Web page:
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review 2018-07-22 00:53
AN EAGLE RISES
Messerschmitt Bf 109 in Action, Part 1 - John Beaman,Jerry L. Campbell,Don Greer

This handy, concise book describes the development and deployment of Germany's legendary Messerschmitt Bf 109 fighter, from its baptism of fire in the Spanish Civil War to its widespread use in the Luftwaffe's fighter arm from the invasion of Poland in 1939, through the Blitzkrieg campaign in the Spring of 1940, the Battle of Britain, the Balkans and North African campaigns, and on through to the early stages of the invasion of the Soviet Union in June 1941. The B to the E variants of the Bf 109 are analyzed. And for the general reader, there are plenty of photos and illustrations throughout the text. 

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review 2018-07-20 18:36
John Saul, The Stereoscope
Day of Reckoning: The Stereoscope (Blackstone Chronicles, Part 5) - John Saul

From Casual Debris.

 

So far the strongest entry of the series. Despite some suspense fiction cliches, Part Five of John Saul's serialized The Blackstone Chronicles is better paced and more focused than the previous books. It is through the focused narrative of this part that I became conscious that the presence of the mysterious, evil figure is distracting, adding little to the narrative, and actually decreasing the mystery element of the work as a whole, and I wonder what kind of read we would have if the scenes with the figure were excised.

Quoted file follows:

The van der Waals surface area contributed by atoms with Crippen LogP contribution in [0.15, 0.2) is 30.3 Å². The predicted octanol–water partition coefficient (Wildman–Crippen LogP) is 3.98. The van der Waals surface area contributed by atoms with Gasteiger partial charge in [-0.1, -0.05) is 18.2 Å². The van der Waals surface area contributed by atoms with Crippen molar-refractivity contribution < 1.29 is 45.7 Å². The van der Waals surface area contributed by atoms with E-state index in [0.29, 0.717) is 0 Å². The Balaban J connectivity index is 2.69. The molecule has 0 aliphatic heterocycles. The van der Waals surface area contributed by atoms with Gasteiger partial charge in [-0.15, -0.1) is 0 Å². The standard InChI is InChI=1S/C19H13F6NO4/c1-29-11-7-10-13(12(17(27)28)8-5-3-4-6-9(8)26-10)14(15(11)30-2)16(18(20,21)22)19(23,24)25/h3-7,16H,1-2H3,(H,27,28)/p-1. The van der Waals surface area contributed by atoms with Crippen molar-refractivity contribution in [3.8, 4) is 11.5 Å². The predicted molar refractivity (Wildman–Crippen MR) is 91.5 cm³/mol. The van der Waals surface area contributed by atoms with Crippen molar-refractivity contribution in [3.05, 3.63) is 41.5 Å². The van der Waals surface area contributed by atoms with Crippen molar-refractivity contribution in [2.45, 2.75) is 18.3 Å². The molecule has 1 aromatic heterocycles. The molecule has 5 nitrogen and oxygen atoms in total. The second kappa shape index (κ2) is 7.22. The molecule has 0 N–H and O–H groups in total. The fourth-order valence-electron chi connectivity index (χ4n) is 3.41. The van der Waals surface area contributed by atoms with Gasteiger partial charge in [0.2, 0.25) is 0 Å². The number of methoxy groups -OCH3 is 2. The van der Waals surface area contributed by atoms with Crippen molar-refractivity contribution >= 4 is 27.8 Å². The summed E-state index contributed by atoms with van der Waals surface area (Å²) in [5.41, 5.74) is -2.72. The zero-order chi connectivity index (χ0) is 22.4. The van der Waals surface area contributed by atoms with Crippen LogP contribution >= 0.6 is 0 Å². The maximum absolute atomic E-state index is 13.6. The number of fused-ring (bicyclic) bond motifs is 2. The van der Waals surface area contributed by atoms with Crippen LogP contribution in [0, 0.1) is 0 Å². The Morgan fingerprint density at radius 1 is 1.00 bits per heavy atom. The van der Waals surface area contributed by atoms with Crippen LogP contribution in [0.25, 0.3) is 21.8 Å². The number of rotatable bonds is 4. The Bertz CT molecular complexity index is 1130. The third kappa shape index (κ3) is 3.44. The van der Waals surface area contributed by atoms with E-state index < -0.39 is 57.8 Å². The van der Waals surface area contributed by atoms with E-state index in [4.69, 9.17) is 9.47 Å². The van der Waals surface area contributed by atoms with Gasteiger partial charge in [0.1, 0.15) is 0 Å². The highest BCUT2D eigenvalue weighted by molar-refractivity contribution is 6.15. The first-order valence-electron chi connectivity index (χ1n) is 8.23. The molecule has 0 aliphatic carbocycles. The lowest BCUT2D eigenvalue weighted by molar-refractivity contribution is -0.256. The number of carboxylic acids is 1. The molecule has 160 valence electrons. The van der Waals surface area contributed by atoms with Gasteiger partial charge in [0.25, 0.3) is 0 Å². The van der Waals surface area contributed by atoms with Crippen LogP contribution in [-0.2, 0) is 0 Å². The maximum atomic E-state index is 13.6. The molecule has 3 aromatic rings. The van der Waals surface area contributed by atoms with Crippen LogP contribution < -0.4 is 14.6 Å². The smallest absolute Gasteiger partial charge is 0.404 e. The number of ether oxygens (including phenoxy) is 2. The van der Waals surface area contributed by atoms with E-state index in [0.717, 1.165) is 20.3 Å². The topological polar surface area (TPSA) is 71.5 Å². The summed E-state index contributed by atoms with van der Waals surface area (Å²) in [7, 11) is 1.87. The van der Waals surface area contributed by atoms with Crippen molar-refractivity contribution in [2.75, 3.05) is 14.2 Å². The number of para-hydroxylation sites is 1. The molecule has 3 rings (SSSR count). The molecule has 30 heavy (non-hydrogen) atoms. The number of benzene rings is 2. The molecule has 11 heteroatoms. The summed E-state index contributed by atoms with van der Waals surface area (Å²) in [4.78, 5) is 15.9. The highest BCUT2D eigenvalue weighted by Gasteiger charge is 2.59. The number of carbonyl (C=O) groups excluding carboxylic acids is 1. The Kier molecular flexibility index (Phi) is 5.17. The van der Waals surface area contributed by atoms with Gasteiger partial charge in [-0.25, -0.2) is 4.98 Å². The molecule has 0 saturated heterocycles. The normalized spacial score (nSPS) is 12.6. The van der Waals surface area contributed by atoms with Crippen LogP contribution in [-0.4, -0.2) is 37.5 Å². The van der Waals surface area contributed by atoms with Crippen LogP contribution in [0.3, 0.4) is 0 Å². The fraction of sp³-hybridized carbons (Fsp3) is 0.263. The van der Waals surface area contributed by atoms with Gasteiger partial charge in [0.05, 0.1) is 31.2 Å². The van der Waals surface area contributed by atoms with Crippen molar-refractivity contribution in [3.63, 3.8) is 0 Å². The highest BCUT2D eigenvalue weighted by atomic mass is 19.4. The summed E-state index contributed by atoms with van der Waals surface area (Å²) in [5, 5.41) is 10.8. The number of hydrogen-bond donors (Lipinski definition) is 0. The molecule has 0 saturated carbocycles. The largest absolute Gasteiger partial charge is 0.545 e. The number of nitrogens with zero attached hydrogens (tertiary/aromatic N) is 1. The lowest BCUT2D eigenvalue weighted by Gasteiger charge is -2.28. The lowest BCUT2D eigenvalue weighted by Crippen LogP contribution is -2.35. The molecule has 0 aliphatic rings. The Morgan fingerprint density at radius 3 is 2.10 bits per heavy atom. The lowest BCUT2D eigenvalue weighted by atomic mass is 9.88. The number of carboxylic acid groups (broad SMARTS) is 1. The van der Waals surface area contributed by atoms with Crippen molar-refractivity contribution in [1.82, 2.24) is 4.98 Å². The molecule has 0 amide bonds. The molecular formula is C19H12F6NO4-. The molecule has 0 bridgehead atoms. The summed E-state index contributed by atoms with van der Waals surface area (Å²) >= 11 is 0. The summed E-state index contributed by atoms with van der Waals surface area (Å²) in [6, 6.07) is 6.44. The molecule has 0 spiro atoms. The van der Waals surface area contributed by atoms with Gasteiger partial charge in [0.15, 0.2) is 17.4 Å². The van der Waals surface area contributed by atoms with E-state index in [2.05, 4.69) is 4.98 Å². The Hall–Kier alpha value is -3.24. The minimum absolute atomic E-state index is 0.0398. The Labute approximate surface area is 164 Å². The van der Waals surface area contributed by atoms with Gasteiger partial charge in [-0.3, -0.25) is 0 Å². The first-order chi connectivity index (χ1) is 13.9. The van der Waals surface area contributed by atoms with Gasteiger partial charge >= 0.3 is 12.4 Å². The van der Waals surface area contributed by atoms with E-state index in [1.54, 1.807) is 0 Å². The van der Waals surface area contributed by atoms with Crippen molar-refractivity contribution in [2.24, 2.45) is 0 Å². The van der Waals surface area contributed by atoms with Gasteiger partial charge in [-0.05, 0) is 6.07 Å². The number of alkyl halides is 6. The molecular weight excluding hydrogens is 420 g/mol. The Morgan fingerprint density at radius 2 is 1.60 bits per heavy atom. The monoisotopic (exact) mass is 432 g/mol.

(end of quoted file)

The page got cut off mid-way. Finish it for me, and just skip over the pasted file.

Plot-wise, the main focus is on Bill McGuire, who unknowingly takes the cursed gift of a stereoscope into his home. His family is quickly (and forcefully) set up as ultra loving, with overly supportive wife Bonnie and sweet 'n innocent daughter Amy, along with the over-sized loving puppy. (Yes, yes, we can immediately foretell the fate of the beloved family pet.)

Side plots feature Oliver Metcalf learning more about his deceased twin sister's death, and on his wish to exorcise the demons of his past. Whereas Rebecca has been kidnapped and locked away in a cold room of the asylum. As these segments are brief and well interspersed, they come across as more effective than the sub-plots in previous volumes, and do not interfere with the main plot.

This level of focus should have been achieved by part four, since by then the formula of these little books have become too predictable and tired, and thereby part four comes across as the weakest; I for one hurried through its pages and paused before picking up "The Stereoscope." The denouement of "The Stereoscope" is, with slight variation, essentially the same as each predecessor, but does, with its elevated structure, act as a better precursor to the final volume than any of the previous books.

Source: casualdebris.blogspot.com/2018/07/john-saul-stereoscope-1997.html
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review 2018-07-20 16:04
Tinker, Tailor, Soldier, Spy / John Le Carré
Tinker, Tailor, Soldier, Spy - John le Carré

A modern classic in which John le Carré expertly creates a total vision of a secret world, Tinker, Tailor, Soldier, Spy begins George Smiley's chess match of wills and wits with Karla, his Soviet counterpart.

It is now beyond a doubt that a mole, implanted decades ago by Moscow Centre, has burrowed his way into the highest echelons of British Intelligence. His treachery has already blown some of its most vital operations and its best networks. It is clear that the double agent is one of its own kind. But which one? George Smiley is assigned to identify him. And once identified, the traitor must be destroyed.